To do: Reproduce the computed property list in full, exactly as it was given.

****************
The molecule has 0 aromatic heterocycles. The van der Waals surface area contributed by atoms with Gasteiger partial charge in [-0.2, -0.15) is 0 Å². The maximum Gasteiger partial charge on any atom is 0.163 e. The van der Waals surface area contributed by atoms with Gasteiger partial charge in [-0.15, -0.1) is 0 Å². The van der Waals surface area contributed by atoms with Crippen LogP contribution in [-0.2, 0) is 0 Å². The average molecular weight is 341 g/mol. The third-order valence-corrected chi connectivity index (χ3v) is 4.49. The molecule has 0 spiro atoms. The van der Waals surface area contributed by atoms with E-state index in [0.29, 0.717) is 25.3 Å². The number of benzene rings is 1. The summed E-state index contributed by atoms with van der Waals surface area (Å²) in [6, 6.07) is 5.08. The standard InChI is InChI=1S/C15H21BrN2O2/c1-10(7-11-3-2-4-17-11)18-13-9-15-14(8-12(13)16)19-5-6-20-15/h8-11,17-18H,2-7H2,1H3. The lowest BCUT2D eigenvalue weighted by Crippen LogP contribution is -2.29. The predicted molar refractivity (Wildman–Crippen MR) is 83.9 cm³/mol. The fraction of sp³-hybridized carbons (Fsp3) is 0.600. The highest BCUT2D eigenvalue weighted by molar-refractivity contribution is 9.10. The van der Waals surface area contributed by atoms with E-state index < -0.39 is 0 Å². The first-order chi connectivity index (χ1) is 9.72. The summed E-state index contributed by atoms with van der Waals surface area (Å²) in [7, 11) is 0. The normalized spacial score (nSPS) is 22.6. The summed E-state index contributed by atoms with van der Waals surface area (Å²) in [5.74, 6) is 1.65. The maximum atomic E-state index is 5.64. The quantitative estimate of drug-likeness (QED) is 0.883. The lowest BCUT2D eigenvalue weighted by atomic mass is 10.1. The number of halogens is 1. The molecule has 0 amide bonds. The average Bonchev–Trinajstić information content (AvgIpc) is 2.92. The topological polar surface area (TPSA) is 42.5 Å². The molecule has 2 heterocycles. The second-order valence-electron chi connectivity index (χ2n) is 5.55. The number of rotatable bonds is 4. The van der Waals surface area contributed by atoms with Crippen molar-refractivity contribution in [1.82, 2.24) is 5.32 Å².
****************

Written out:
The molecule has 0 aromatic heterocycles. The van der Waals surface area contributed by atoms with Gasteiger partial charge in [-0.2, -0.15) is 0 Å². The maximum Gasteiger partial charge on any atom is 0.163 e. The van der Waals surface area contributed by atoms with Gasteiger partial charge in [-0.15, -0.1) is 0 Å². The van der Waals surface area contributed by atoms with Crippen LogP contribution in [-0.2, 0) is 0 Å². The average molecular weight is 341 g/mol. The third-order valence-corrected chi connectivity index (χ3v) is 4.49. The molecule has 0 spiro atoms. The van der Waals surface area contributed by atoms with E-state index in [0.29, 0.717) is 25.3 Å². The number of benzene rings is 1. The summed E-state index contributed by atoms with van der Waals surface area (Å²) in [6, 6.07) is 5.08. The standard InChI is InChI=1S/C15H21BrN2O2/c1-10(7-11-3-2-4-17-11)18-13-9-15-14(8-12(13)16)19-5-6-20-15/h8-11,17-18H,2-7H2,1H3. The lowest BCUT2D eigenvalue weighted by Crippen LogP contribution is -2.29. The predicted molar refractivity (Wildman–Crippen MR) is 83.9 cm³/mol. The fraction of sp³-hybridized carbons (Fsp3) is 0.600. The highest BCUT2D eigenvalue weighted by molar-refractivity contribution is 9.10. The van der Waals surface area contributed by atoms with E-state index < -0.39 is 0 Å². The first-order chi connectivity index (χ1) is 9.72. The summed E-state index contributed by atoms with van der Waals surface area (Å²) in [7, 11) is 0. The normalized spacial score (nSPS) is 22.6. The summed E-state index contributed by atoms with van der Waals surface area (Å²) in [5.74, 6) is 1.65. The maximum atomic E-state index is 5.64. The quantitative estimate of drug-likeness (QED) is 0.883. The lowest BCUT2D eigenvalue weighted by atomic mass is 10.1. The number of halogens is 1. The molecule has 0 amide bonds. The average Bonchev–Trinajstić information content (AvgIpc) is 2.92. The topological polar surface area (TPSA) is 42.5 Å². The molecule has 2 heterocycles. The second-order valence-electron chi connectivity index (χ2n) is 5.55. The number of rotatable bonds is 4. The van der Waals surface area contributed by atoms with Crippen molar-refractivity contribution in [1.82, 2.24) is 5.32 Å².